Whether or not Stephanie is intended to have more confidence and dancing polish than Tony, Susannah Upchurch definitely brings it. The way things are between Tony and his groupies doesn't always come off precisely as they should, but when Upchurch is around, Tony's shortcomings and vulnerabilities snap sharply into focus. Her Stephanie is almost unattainable, not quite.
Meanwhile Ava Smith is acting up a frenetic whirlwind as Annette, almost convincing us that Tony is the dreamboat we never quite see. Vic Sayegh and Mara Rosenberg make Tony's parents a rather squalid couple, contributing mightily to the Brooklyn ambiance, and Jay Masanotti brings out all of the older brother's cryptic contradictions.
The fabled three-piece suit from the film isn't quite equaled by costume designer Jamey Varnadore, whose budget was likely too strict for all the clotheshorses and wannabes he's called upon to outfit. Zachary Tarlton leads a tight five-piece band, but the real heat is mostly generated by Blanton's choreography — and Dani Burke's solos as Candy, the 2001 chanteuse. Burke's "Dance Inferno," not a Bee Gees song, is the chief showstopper among the vocals. With so many three-part harmonies discarded, it's hard to pick a lowlight among the songs that the Gibbs Brothers made famous. Not one falsetto all evening long!
I'll go with "Stayin' Alive" as the nadir. For decades, I've despaired of explaining how tone-deaf most renditions of "If I Were a Rich Man" sound to Yiddish-speaking Jews when Christian singers navigate the vocalise, non-verbal sections of the lyrics. Now I can finally point to an equivalent.
At first, I could hardly believe how over-the-top director Sarah Provencal was wanting her cast to act in 5 Lesbians Eating a Quiche, currently at the Warehouse Performing Arts Center in Cornelius. This was the customarily sophisticated Lane Morris as Wren, one of our five quiche bake-off hostesses? The effusive audience interaction, from the time we enter the Westmoreland Road storefront, makes Pump Boys and Dinettes seem funereal by comparison.
But after a while we realize just how strange this script by Evan Linder and Andrew Hobgood truly is. For this egg-worshipping black comedy takes us back to a 1950s dystopia in an alternate universe. Only the desperation of our hostesses' plight can prod them into coming proudly out of the closet, a delicious juxtaposition with their '50s primness.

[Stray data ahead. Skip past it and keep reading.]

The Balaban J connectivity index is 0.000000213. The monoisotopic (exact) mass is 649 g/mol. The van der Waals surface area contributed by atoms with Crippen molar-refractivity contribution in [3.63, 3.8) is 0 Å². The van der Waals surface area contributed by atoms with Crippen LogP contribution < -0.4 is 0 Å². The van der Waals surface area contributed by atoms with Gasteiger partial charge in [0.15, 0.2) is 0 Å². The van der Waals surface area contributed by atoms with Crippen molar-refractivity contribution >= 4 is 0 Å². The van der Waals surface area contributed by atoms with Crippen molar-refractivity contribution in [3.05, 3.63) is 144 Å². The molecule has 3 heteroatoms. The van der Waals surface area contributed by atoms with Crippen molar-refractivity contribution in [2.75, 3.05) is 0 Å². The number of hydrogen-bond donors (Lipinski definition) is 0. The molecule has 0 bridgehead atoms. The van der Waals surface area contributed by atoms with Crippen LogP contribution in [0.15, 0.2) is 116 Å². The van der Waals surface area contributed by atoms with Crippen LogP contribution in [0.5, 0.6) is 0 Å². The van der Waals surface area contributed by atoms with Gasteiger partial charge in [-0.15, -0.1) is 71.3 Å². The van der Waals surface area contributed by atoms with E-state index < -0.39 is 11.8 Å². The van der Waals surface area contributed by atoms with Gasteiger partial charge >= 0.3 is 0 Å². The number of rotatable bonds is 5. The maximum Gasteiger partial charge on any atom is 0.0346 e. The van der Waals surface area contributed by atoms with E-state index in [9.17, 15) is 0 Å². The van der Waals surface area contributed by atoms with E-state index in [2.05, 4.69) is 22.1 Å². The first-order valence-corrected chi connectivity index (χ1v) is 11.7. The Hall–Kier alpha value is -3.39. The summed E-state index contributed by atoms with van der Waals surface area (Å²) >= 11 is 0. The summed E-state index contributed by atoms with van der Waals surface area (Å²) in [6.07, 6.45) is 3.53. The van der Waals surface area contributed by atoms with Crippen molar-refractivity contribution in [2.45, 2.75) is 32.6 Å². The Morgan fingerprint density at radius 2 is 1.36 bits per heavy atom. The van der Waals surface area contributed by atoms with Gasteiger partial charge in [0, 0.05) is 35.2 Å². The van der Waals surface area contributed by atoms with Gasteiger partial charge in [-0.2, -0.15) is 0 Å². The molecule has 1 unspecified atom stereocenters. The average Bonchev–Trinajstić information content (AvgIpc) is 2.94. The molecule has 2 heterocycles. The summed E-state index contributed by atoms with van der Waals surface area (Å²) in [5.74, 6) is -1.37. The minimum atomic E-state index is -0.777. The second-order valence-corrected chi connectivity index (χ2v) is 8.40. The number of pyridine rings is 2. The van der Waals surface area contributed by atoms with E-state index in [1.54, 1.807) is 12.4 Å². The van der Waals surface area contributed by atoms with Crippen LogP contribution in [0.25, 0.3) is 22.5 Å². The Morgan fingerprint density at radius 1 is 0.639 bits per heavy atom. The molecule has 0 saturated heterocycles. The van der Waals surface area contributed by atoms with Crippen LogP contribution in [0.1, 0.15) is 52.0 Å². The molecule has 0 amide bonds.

Actually, Morris with her "victory curls" looks more like a throwback to the '40s and the Andrews Sisters (yes, these Daughters of Susan B. Anthony and Gertrude Stein have a club song). It's Joanna Gerdy as Vern who's the outright lesbian of this quiche quintet from the start, flinging away her customary sophistication even further from the norm in a comedy performance to relish.
Ginny, played by Stephanie DiPaolo, is a diffident Brit who almost seems catatonic at times. Vying with her for the distinction of being the most repressed in the house is Nikki Stepanek as Dale, who hasn't spoken to a man since the age of three. She's definitely the youngest, which is why she becomes the chosen vessel — for a while, anyway — to save mankind.
Every one of us in the audience must come out and admit that, yes, we are also lesbians, a quite unique moment in the annals of theatre. The only remaining holdout is Pam Coble Coffman as club president Lulie, a veritable Betty Crocker of propriety and discipline. Lulie hits us with the startling revelation that sends this 73-minute production into its unnecessary break. My wife Sue balked at this intermission, but the folks taking hits from the boxes of wine on the buffet seemed to be okay with it.
So real men and real women don't eat quiche? Please forget I said that.